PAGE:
JEFFERSON CITY, Mo. – In a packed room Thursday, Sen. Kurt Schaefer, R-Columbia, presented his bill to repeal the earnings tax of St. Louis and Kansas City to the Senate Ways and Means Committee. Dozens of people showed up to protest Schaefer’s bill, but the Senator and candidate for attorney general noted that the legislature had the prerogative to end the earnings tax.
“It’s entirely a creation of the Missouri General Assembly,” Schaefer said. “The cities would not have the ability to collect that tax if in 1948, we did not pass a statute in the Missouri General Assembly giving them that authority.”
Schaefer also argued that the tax did not just affect those living within the city limits of St. Louis or Kansas City, but everyone within the state of Missouri who may work in those cities.
The kicker, however, came from witness Sean Marotta, an attorney who argued on the Supreme Court case, which inspired Schaefer to write the legislation. In Maryland v. Wynne, the Supreme Court found that Maryland’s county tax structure, which Schaefer argues is identical to the two-tiered earnings tax and state tax that applies to residents and workers in St. Louis and Kansas City, double taxed a small business that lived in Maryland but worked outside of the state. That double taxation provided significant reason to find the scheme in violation of the dormant commerce clause of the Constitution, which finds that anything that disincentivizes interstate commerce is unlawful.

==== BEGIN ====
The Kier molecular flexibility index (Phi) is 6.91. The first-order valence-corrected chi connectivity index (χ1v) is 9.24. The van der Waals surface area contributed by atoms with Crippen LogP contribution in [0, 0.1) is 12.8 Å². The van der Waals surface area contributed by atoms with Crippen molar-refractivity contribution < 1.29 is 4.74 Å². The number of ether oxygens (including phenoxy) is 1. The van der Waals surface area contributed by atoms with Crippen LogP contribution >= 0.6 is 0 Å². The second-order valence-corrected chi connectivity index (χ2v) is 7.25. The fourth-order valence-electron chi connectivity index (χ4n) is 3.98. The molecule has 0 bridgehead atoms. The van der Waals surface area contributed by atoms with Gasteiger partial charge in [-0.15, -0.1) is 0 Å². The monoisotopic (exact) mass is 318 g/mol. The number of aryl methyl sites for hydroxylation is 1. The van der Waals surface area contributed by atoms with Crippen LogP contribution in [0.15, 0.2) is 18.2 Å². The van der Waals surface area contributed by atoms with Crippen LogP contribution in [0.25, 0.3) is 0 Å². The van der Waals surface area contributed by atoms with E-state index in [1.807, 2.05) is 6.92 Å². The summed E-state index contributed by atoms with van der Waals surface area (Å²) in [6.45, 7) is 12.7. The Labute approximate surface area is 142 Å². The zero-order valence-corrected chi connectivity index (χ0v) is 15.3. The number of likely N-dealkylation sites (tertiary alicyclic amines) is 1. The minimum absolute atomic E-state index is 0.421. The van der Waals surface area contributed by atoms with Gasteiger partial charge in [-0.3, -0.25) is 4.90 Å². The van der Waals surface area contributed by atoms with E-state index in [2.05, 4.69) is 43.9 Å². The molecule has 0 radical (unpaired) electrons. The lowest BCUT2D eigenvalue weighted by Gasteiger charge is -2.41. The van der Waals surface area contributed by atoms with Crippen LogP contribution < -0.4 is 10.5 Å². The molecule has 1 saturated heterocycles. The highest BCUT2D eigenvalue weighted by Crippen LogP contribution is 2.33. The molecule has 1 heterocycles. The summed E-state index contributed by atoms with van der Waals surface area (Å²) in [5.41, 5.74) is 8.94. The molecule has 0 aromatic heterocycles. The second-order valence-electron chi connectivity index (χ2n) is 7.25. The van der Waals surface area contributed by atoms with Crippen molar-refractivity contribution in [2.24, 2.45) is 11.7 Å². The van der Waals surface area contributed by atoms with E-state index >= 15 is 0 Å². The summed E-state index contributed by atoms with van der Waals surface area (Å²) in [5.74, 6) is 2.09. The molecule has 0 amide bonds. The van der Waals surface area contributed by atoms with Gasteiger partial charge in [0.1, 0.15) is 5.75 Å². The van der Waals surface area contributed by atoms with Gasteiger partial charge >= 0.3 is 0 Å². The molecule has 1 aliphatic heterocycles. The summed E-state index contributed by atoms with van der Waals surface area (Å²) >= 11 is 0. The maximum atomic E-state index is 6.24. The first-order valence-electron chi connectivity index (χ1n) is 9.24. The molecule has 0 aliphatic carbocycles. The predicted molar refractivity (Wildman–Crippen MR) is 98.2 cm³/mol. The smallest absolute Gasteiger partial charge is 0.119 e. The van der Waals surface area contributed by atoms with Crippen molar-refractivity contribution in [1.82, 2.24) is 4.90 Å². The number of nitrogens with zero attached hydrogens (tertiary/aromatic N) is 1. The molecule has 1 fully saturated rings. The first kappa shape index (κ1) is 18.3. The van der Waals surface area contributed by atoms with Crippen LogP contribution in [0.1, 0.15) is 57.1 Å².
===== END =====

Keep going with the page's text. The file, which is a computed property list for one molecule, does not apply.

Marotta agreed with Schaefer’s analysis.
“Both earnings taxes are unconstitutional, and if they were challenged in court, they most would likely be struck down,” he said. “One of the ways that the dormant commerce clause protects free markets is it prevents double taxation… People shouldn’t pay more in taxes just because they choose to do business over state lines. If they were taxed more, that acts like a tariff. It’s like there’s a toll on the border between Missouri and other states.”
While Sen. Scott Sifton, D-St. Louis County, conceded that alterations to put the law in line with the commerce clause may be necessary, he dismissed the idea that the entire statute had a constitutional problem.
“While there is a dormant commerce clause question between Missouri, Illinois and St. Louis, theoretically, you could amend an ordinance addressing that while still allowing for instance county residents who work in the city to be taxed under the city ordinance,” he said.
After the lawyers finished their discourse on constitutional law, Woody Cozad testified in favor of the bill on behalf of Save Missouri Jobs. He said most American cities, over 40,000 of them, did not have any kind of municipal income tax, and that only 23 million people of 320 million or so Americans paid such a tax.
“The percentage of people that supposedly… can’t live without an earnings tax is, in fact, very small,” he said.
Cozad also argued that Kansas City had a far larger percentage of fire fighters and police officers than most other cities.
“Having that earnings tax encourages an excessive level of expenditure,” he said.
After that testimony, a long line of officials from St. Louis and Kansas City testified against the bill, including both Mayor Sly James of Kansas City and Mayor Francis Slay of St. Louis.
James noted that a removal of the earnings tax from Kansas City would plunge a booming city into financial ruin. He stated that to make up for that cost, the city would likely have to double its sales tax and triple its property tax. He also said that decreased state tax had made matters worse and that he was told by the state that if the city wanted to reconstruct a “crumbling” Broadway Bridge, that the costs would come out of the pockets of Kansas City residents as the Missouri Department of Transportation lacked the funding.
“It’s a bleak future in Kansas City without the earnings tax,” he said. “We are … producing the gross product of this state and we are asked to do it with fewer and fewer and fewer resources.”